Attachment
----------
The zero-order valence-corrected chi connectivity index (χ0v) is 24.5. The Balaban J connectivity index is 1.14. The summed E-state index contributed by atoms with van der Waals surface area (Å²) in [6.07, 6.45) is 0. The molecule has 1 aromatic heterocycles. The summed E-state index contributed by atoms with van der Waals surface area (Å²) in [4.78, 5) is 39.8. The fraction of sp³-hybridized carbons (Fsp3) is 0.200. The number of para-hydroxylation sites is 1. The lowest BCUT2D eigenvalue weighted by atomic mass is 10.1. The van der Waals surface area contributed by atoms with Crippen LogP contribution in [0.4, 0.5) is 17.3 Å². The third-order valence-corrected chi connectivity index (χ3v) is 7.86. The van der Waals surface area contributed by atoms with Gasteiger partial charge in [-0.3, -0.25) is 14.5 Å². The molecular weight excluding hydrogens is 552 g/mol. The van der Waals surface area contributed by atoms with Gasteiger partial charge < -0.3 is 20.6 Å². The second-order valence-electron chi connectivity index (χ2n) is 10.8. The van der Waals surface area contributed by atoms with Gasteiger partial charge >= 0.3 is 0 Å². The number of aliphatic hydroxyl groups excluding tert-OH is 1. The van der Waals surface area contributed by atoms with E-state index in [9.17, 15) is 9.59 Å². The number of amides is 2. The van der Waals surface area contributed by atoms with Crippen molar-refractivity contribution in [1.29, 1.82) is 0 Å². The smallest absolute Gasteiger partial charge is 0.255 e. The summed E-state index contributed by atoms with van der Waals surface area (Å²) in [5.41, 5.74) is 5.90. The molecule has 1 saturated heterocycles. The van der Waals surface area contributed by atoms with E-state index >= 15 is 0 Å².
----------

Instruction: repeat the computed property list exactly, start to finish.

The zero-order valence-corrected chi connectivity index (χ0v) is 24.5. The Balaban J connectivity index is 1.14. The summed E-state index contributed by atoms with van der Waals surface area (Å²) in [6.07, 6.45) is 0. The molecule has 1 aromatic heterocycles. The summed E-state index contributed by atoms with van der Waals surface area (Å²) in [4.78, 5) is 39.8. The fraction of sp³-hybridized carbons (Fsp3) is 0.200. The number of para-hydroxylation sites is 1. The lowest BCUT2D eigenvalue weighted by atomic mass is 10.1. The van der Waals surface area contributed by atoms with Crippen LogP contribution in [0.4, 0.5) is 17.3 Å². The third-order valence-corrected chi connectivity index (χ3v) is 7.86. The van der Waals surface area contributed by atoms with Gasteiger partial charge in [-0.3, -0.25) is 14.5 Å². The molecular weight excluding hydrogens is 552 g/mol. The van der Waals surface area contributed by atoms with Gasteiger partial charge < -0.3 is 20.6 Å². The second-order valence-electron chi connectivity index (χ2n) is 10.8. The van der Waals surface area contributed by atoms with Gasteiger partial charge >= 0.3 is 0 Å². The number of aliphatic hydroxyl groups excluding tert-OH is 1. The van der Waals surface area contributed by atoms with E-state index in [9.17, 15) is 9.59 Å². The number of amides is 2. The van der Waals surface area contributed by atoms with Crippen molar-refractivity contribution in [1.29, 1.82) is 0 Å². The smallest absolute Gasteiger partial charge is 0.255 e. The summed E-state index contributed by atoms with van der Waals surface area (Å²) in [5.41, 5.74) is 5.90. The molecule has 1 saturated heterocycles. The van der Waals surface area contributed by atoms with E-state index >= 15 is 0 Å².